The phrase "Colorless green ideas sleep furiously" was coined by Noam Chomsky as an example of nonsense. The individual words make sense, and are arranged according to proper grammar, yet the result is still nonsense. The inspiration for this attempt at creating verbal nonsense came from the idea of contradiction and irrelevant or immaterial characteristics (an idea cannot have a dimension of color, green or otherwise), both of which would be sure to make a phrase meaningless. The phrase "the square root of Tuesday" operates on the latter principle. This principle is behind the inscrutability of the koan "What is the sound of one hand clapping?", as one hand would supposedly require another hand to complete the definition of clapping.

Still, the human will to find meaning is strong; green ideas might be ideas associated with a Green party in politics, and colorless green ideas criticises some of them as uninspiring. For some, the human impulse to find meaning in what is actually random or nonsensical is what makes people find luck in coincidence, believe in omens and divination, or engage in conversation with a computer (see ELIZA effect).

The dreamlike language of James Joyce's "novel" Finnegans Wake heds light on nonsense in a similar way; full of portmanteau words, it appears to be pregnant with multiple layers of meaning, but in many passages it is difficult to say whether any one person's interpretation of a text is the "intended" or "correct" one. There may in fact be no such interpretation.

"Jabberwocky" is a poem (of nonsense verse) found in Through the Looking-Glass, and What Alice Found There (1871) by Lewis Carroll. It is generally considered to be one of the greatest nonsense poems written in the English language. The word jabberwocky is also occasionally used as a synonym of nonsense.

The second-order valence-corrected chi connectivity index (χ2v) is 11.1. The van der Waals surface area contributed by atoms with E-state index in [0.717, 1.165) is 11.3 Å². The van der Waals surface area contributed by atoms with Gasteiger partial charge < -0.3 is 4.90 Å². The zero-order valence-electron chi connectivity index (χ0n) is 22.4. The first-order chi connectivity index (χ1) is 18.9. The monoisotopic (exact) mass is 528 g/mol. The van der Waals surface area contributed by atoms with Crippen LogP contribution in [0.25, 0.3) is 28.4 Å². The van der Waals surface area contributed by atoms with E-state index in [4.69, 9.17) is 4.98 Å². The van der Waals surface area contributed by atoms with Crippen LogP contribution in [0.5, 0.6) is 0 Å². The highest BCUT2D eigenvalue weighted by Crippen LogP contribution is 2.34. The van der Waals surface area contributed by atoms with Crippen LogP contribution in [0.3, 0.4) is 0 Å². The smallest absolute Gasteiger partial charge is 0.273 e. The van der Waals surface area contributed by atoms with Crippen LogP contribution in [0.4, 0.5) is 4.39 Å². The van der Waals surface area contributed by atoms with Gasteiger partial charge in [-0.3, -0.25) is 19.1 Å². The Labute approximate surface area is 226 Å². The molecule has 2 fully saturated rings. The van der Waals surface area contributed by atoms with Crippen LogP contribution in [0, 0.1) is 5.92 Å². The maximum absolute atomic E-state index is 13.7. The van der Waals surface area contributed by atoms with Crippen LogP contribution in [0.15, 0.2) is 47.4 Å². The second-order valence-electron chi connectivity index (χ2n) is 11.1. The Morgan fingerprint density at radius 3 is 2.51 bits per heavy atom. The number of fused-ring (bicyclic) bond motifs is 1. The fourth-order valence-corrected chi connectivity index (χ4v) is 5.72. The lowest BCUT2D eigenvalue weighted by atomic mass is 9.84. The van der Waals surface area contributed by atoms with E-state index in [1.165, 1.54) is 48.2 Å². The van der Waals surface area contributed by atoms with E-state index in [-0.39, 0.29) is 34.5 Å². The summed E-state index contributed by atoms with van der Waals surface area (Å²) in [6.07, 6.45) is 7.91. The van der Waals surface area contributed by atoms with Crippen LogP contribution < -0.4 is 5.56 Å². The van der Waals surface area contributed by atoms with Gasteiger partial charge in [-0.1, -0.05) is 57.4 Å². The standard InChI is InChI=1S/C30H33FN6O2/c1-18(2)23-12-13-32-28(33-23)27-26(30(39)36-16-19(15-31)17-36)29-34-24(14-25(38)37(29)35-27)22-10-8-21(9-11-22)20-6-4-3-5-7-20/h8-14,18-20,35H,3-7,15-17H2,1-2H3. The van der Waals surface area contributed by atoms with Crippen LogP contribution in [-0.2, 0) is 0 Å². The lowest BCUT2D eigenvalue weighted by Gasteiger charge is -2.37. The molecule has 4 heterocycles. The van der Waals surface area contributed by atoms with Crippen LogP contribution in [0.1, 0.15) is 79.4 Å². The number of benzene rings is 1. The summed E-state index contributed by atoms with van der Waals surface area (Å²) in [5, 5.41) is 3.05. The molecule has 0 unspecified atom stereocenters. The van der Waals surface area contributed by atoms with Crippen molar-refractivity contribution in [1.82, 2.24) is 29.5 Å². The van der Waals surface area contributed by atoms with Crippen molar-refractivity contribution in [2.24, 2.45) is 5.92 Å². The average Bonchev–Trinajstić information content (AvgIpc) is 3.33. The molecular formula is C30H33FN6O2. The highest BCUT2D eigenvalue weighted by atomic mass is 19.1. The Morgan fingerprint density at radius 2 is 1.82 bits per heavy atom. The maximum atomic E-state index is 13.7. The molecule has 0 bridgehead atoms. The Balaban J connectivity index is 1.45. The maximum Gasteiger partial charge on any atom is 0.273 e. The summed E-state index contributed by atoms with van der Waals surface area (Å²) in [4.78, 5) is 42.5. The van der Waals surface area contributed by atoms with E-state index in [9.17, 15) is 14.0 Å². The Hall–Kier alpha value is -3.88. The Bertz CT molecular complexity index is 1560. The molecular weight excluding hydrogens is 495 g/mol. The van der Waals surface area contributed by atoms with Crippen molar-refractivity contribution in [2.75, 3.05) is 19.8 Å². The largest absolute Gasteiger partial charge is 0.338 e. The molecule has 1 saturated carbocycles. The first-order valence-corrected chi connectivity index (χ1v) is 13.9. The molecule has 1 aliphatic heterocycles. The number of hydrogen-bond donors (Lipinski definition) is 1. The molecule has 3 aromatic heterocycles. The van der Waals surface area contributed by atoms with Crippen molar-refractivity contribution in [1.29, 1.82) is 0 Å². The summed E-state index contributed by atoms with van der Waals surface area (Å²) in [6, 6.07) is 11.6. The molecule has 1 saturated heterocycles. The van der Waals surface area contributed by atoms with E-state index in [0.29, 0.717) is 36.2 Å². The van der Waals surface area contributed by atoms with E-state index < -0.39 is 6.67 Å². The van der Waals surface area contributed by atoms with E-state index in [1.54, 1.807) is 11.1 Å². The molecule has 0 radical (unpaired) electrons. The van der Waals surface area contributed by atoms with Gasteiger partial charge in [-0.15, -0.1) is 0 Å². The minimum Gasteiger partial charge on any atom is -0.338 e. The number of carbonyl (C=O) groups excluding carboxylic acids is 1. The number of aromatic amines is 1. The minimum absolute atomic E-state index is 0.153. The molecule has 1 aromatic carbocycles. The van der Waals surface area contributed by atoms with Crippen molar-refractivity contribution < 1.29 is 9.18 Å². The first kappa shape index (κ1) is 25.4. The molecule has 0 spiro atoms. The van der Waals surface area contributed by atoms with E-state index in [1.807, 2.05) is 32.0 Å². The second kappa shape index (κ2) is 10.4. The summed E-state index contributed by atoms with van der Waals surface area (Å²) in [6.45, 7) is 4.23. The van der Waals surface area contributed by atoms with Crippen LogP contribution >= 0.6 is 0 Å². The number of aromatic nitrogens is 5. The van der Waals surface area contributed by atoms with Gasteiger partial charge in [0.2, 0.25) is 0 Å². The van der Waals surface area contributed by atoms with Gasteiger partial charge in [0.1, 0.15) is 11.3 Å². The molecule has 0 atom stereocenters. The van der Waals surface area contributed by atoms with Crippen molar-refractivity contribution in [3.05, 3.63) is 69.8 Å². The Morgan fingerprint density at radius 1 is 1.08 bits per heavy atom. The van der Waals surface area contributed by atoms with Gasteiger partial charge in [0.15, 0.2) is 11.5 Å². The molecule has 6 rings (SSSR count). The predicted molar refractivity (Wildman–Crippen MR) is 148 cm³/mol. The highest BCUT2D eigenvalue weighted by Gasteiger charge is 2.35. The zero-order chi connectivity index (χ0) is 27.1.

Nonsense verse
Nonsense verse represents a long tradition; its best known exponent is Edward Lear, author of The Owl and the Pussycat and hundreds of limericks. But according to Douglas R. Hofstadter, the crowning achievement in a nonsense limerick goes:

There once was a man of St Bees
Who was stung in the hand by a wasp;
When asked, "Does it hurt?"
He replied, "Yes, it does,
I'm so glad it wasn't a hornet."
A "limerick" that does not rhyme and is not funny, which makes it funny. The above limerick was actually a parody of Lear's limericks by W. S. Gilbert.

Nonsense verse represents a tradition older than Lear; the nursery rhyme Hey Diddle Diddle is also a sort of nonsense verse. There are also some things which appear to nonsense verse, but actually are not, such as the popular 40's song Mairzy Doats.

Lines of nonsense frequently figure in the refrains of folksongs. Nonsense riddles and knock-knock jokes are seen often. Lewis Carroll, seeking a nonsense riddle, once posed the question How is a raven like a writing desk? But someone answered him, Because Poe wrote on both. However there are different answers.

In the field of Art, the Dada movement created nonsense art as an expression of disaffection with art and a society that seemed unavoidably addicted to the insanity of war.

The philosophy of nonsense
Philosophically, nonsense masquerading as sense is the gist of the charges of pseudoscience and pseudophilosophy.


08-30-2006, 03:36 PM